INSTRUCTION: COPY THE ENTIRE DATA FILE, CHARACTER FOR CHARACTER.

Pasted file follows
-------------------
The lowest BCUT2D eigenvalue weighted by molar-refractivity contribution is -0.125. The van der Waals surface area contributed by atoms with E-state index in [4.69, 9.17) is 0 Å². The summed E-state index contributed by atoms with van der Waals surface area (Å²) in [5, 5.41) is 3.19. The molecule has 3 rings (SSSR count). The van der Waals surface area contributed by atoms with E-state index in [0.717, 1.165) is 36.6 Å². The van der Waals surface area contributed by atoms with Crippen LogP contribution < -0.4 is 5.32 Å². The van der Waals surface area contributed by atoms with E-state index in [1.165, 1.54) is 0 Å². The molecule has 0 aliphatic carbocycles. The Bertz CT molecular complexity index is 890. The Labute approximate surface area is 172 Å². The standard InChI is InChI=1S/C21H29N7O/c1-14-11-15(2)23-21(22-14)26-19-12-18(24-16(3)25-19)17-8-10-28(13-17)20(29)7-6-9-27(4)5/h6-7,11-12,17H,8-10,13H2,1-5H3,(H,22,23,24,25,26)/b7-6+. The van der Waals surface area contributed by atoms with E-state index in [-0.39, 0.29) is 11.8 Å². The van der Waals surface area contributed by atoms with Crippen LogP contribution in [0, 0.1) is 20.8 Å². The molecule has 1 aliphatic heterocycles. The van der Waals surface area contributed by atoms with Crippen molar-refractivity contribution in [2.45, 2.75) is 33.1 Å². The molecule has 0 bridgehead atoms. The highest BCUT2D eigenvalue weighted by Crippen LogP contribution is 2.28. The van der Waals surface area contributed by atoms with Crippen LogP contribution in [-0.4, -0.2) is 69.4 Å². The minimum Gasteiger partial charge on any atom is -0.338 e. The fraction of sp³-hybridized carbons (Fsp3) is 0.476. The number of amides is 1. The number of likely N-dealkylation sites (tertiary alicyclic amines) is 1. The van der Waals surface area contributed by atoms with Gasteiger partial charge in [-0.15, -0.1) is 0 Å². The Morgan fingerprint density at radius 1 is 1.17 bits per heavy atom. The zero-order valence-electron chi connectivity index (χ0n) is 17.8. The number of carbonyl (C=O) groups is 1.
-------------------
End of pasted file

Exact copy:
The lowest BCUT2D eigenvalue weighted by molar-refractivity contribution is -0.125. The van der Waals surface area contributed by atoms with E-state index in [4.69, 9.17) is 0 Å². The summed E-state index contributed by atoms with van der Waals surface area (Å²) in [5, 5.41) is 3.19. The molecule has 3 rings (SSSR count). The van der Waals surface area contributed by atoms with E-state index in [0.717, 1.165) is 36.6 Å². The van der Waals surface area contributed by atoms with Crippen LogP contribution < -0.4 is 5.32 Å². The van der Waals surface area contributed by atoms with E-state index in [1.165, 1.54) is 0 Å². The molecule has 0 aliphatic carbocycles. The Bertz CT molecular complexity index is 890. The Labute approximate surface area is 172 Å². The standard InChI is InChI=1S/C21H29N7O/c1-14-11-15(2)23-21(22-14)26-19-12-18(24-16(3)25-19)17-8-10-28(13-17)20(29)7-6-9-27(4)5/h6-7,11-12,17H,8-10,13H2,1-5H3,(H,22,23,24,25,26)/b7-6+. The van der Waals surface area contributed by atoms with E-state index in [-0.39, 0.29) is 11.8 Å². The van der Waals surface area contributed by atoms with Crippen LogP contribution in [0, 0.1) is 20.8 Å². The molecule has 1 aliphatic heterocycles. The van der Waals surface area contributed by atoms with Crippen molar-refractivity contribution in [2.45, 2.75) is 33.1 Å². The molecule has 0 bridgehead atoms. The highest BCUT2D eigenvalue weighted by Crippen LogP contribution is 2.28. The van der Waals surface area contributed by atoms with Crippen LogP contribution in [-0.4, -0.2) is 69.4 Å². The minimum Gasteiger partial charge on any atom is -0.338 e. The fraction of sp³-hybridized carbons (Fsp3) is 0.476. The number of amides is 1. The number of likely N-dealkylation sites (tertiary alicyclic amines) is 1. The van der Waals surface area contributed by atoms with Gasteiger partial charge in [-0.15, -0.1) is 0 Å². The Morgan fingerprint density at radius 1 is 1.17 bits per heavy atom. The zero-order valence-electron chi connectivity index (χ0n) is 17.8. The number of carbonyl (C=O) groups is 1.